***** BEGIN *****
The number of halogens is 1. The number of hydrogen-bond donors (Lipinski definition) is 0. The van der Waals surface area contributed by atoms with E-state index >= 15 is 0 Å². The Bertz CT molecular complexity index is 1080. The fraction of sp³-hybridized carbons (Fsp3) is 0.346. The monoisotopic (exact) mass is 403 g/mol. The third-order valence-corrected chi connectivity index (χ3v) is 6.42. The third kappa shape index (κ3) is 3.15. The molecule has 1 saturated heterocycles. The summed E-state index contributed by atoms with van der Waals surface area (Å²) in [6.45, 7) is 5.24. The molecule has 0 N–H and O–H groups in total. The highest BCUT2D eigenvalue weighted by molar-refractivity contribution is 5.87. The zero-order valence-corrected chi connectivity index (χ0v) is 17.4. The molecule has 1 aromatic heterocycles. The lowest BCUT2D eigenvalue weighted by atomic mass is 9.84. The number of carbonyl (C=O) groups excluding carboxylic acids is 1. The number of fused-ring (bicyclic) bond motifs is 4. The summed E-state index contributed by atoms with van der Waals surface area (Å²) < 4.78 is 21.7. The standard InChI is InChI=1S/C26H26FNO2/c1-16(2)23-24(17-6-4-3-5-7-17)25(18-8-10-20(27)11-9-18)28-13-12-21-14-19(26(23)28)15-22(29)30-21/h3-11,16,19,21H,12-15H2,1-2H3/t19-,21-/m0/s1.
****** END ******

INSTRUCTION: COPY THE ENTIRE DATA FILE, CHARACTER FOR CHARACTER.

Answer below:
The number of halogens is 1. The number of hydrogen-bond donors (Lipinski definition) is 0. The van der Waals surface area contributed by atoms with E-state index >= 15 is 0 Å². The Bertz CT molecular complexity index is 1080. The fraction of sp³-hybridized carbons (Fsp3) is 0.346. The monoisotopic (exact) mass is 403 g/mol. The third-order valence-corrected chi connectivity index (χ3v) is 6.42. The third kappa shape index (κ3) is 3.15. The molecule has 1 saturated heterocycles. The summed E-state index contributed by atoms with van der Waals surface area (Å²) in [6.45, 7) is 5.24. The molecule has 0 N–H and O–H groups in total. The highest BCUT2D eigenvalue weighted by molar-refractivity contribution is 5.87. The zero-order valence-corrected chi connectivity index (χ0v) is 17.4. The molecule has 1 aromatic heterocycles. The lowest BCUT2D eigenvalue weighted by atomic mass is 9.84. The number of carbonyl (C=O) groups excluding carboxylic acids is 1. The number of fused-ring (bicyclic) bond motifs is 4. The summed E-state index contributed by atoms with van der Waals surface area (Å²) < 4.78 is 21.7. The standard InChI is InChI=1S/C26H26FNO2/c1-16(2)23-24(17-6-4-3-5-7-17)25(18-8-10-20(27)11-9-18)28-13-12-21-14-19(26(23)28)15-22(29)30-21/h3-11,16,19,21H,12-15H2,1-2H3/t19-,21-/m0/s1.